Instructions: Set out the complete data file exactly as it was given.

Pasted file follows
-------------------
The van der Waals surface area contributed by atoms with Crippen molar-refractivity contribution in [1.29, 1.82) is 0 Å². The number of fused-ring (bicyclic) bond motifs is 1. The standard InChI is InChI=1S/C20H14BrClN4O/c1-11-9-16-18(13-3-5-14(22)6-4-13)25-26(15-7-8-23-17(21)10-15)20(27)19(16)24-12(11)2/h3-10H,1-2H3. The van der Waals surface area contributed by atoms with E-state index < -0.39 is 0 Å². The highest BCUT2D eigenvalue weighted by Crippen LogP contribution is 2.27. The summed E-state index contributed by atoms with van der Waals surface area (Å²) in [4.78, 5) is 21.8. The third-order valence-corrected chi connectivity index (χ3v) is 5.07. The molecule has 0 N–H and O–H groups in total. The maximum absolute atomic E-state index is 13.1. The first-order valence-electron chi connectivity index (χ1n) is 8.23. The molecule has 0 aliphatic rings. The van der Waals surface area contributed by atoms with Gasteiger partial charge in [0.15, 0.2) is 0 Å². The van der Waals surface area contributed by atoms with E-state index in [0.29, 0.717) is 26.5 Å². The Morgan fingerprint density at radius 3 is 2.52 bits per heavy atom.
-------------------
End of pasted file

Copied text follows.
The van der Waals surface area contributed by atoms with Crippen molar-refractivity contribution in [1.29, 1.82) is 0 Å². The number of fused-ring (bicyclic) bond motifs is 1. The standard InChI is InChI=1S/C20H14BrClN4O/c1-11-9-16-18(13-3-5-14(22)6-4-13)25-26(15-7-8-23-17(21)10-15)20(27)19(16)24-12(11)2/h3-10H,1-2H3. The van der Waals surface area contributed by atoms with E-state index < -0.39 is 0 Å². The highest BCUT2D eigenvalue weighted by Crippen LogP contribution is 2.27. The summed E-state index contributed by atoms with van der Waals surface area (Å²) in [4.78, 5) is 21.8. The third-order valence-corrected chi connectivity index (χ3v) is 5.07. The molecule has 0 N–H and O–H groups in total. The maximum absolute atomic E-state index is 13.1. The first-order valence-electron chi connectivity index (χ1n) is 8.23. The molecule has 0 aliphatic rings. The van der Waals surface area contributed by atoms with Gasteiger partial charge in [0.15, 0.2) is 0 Å². The van der Waals surface area contributed by atoms with E-state index in [0.29, 0.717) is 26.5 Å². The Morgan fingerprint density at radius 3 is 2.52 bits per heavy atom.